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Baltic Report: May 16, 2002

16 May 2002, Volume 3, Number 16

This issue covers events in the Baltic states from 3 to 9 May 2002.
President Arnold Ruutel refused on 6 May to sign amendments to the State Budget Act, which the parliament had passed on 17 April, declaring that they contradicted the constitution, BNS reported. Article 115 of the constitution states that the parliament shall pass as a law the budget of all state revenues and expenditures for each year, but the vetoed amendments attempt to circumvent this requirement. Most significant is the attempt to permit the government to reallocate a greater part of the state budget through the government's budget, which does not need the parliament's consent. Ruutel noted that the amendments also do not require the state budget to come in force at the beginning of the fiscal year as the constitution obliges. He suggested that the parliament again discuss the amendments to the law and several other laws to bring them into conformity with the constitution.

Estonian Border Guard Chief of Staff Colonel Aare Evisalu said that Russian border officials have informed Estonia that financial reductions will force Russia to give up its maintenance of the wire fence built in 1994-96 and of the cleared stretch of land along the border, and to cut personnel, "Postimees" reported on 10 May. He said that this will require Estonia to deploy 200 more Border Guards along its border with Russia, acquire additional sensors and infrared cameras, and improve the mobility of its guards. Evisalu noted that according to Finnish standards, equipping one kilometer of border with modern equipment will cost 3.1 million kroons ($180,000) and the Estonian-Russian border is 130 kilometers long. He also mentioned that some of the border stations have clearly inadequate living facilities.

A preliminary report issued by an International Monetary Fund mission that visited Estonia on 18-30 April said the country's economic outlook for this year is positive and its gross domestic product should grow by 4.5 percent, ETA reported. It noted that the Estonian economy has shown remarkable resilience in recent months, despite the economic slowdown being experienced by its Western European trading partners. Many Estonian exporters adapted rapidly to the situation by taking advantage of the relatively strong growth in Central, East European and Russian markets. Inflation, however, is unlikely to fall significantly due to the strength of domestic demand, higher oil prices, and planned hikes in state-regulated prices. The report praised the Bank of Estonia for implementing a reduction of the cash-reserve requirement, but warned that further reductions could boost inflation.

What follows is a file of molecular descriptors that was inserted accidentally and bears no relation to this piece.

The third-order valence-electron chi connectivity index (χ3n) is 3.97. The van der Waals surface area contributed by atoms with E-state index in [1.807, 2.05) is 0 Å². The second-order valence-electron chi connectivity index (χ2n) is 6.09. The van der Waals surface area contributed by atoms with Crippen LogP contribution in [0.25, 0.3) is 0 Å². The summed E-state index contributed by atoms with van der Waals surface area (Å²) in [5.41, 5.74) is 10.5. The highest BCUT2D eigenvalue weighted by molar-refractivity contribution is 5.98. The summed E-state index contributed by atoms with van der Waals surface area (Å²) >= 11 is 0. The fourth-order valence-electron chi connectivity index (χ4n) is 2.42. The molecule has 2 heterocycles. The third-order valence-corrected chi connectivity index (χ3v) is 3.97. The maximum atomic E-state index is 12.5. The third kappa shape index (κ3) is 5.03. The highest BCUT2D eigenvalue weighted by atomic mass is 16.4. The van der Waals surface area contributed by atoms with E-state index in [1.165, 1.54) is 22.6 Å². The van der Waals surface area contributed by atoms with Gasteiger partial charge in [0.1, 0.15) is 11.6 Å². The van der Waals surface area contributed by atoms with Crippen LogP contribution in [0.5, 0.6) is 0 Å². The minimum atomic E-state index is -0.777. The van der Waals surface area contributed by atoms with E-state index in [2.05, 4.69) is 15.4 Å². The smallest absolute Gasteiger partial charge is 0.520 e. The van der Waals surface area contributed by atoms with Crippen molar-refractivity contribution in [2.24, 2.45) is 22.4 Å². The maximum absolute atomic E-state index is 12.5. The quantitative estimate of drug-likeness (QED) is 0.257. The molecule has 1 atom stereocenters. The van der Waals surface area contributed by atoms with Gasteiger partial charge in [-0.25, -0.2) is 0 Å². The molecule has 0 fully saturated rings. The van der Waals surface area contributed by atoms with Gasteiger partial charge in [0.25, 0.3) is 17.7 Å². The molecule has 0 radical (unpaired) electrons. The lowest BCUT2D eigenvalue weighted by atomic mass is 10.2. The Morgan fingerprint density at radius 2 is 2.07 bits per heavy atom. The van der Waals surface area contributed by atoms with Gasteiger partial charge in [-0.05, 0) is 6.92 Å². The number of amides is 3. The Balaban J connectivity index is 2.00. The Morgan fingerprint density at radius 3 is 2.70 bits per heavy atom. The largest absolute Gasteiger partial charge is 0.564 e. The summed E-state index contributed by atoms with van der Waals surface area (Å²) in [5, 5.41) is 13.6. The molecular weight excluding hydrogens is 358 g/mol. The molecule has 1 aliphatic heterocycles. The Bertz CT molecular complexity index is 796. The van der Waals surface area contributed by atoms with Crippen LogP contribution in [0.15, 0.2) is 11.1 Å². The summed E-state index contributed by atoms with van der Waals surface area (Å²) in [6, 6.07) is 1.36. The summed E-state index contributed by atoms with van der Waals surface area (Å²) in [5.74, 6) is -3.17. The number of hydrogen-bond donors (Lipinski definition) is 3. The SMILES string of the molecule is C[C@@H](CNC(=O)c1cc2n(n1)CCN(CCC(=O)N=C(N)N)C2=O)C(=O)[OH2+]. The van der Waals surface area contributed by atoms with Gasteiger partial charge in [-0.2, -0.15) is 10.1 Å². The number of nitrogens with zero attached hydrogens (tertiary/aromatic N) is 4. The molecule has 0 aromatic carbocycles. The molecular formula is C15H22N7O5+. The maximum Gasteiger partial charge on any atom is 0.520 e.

King Carl XVI Gustaf and Queen Silvia paid an informal visit to Estonia on 5 May to attend the re-inauguration of the Swedish community's church of St. Michael in Tallinn, ETA reported. The church was consecrated in 1733, but was converted into a sports hall during the Soviet era. It was returned to the congregation in 1992 and restored using Swedish state funds and private donations. The royal couple later walked in the Old Town of Tallinn, lunched in the Swedish Embassy, and held a reception for 300 guests in the Kadriorg Palace Art Museum, which has also been restored with financial help from Sweden. They then flew by helicopter to the opening of the Estonian-Swedish Aiboland Museum in Haapsalu. President Ruutel and his wife Ingrid accompanied the royal couple during their entire stay.
* Defense Minister Sven Mikser lead a delegation which visited Canada on 4-8 May, BNS reported. The delegation first traveled to the Canadian defense forces' language school in Borden where eight Estonian officers and Defense Ministry officials are receiving training. Defense Minister Art Eggleton told Mikser in Ottawa on 6 May that he does not see any problems for the Baltic states with Russia and expressed support for their membership in NATO.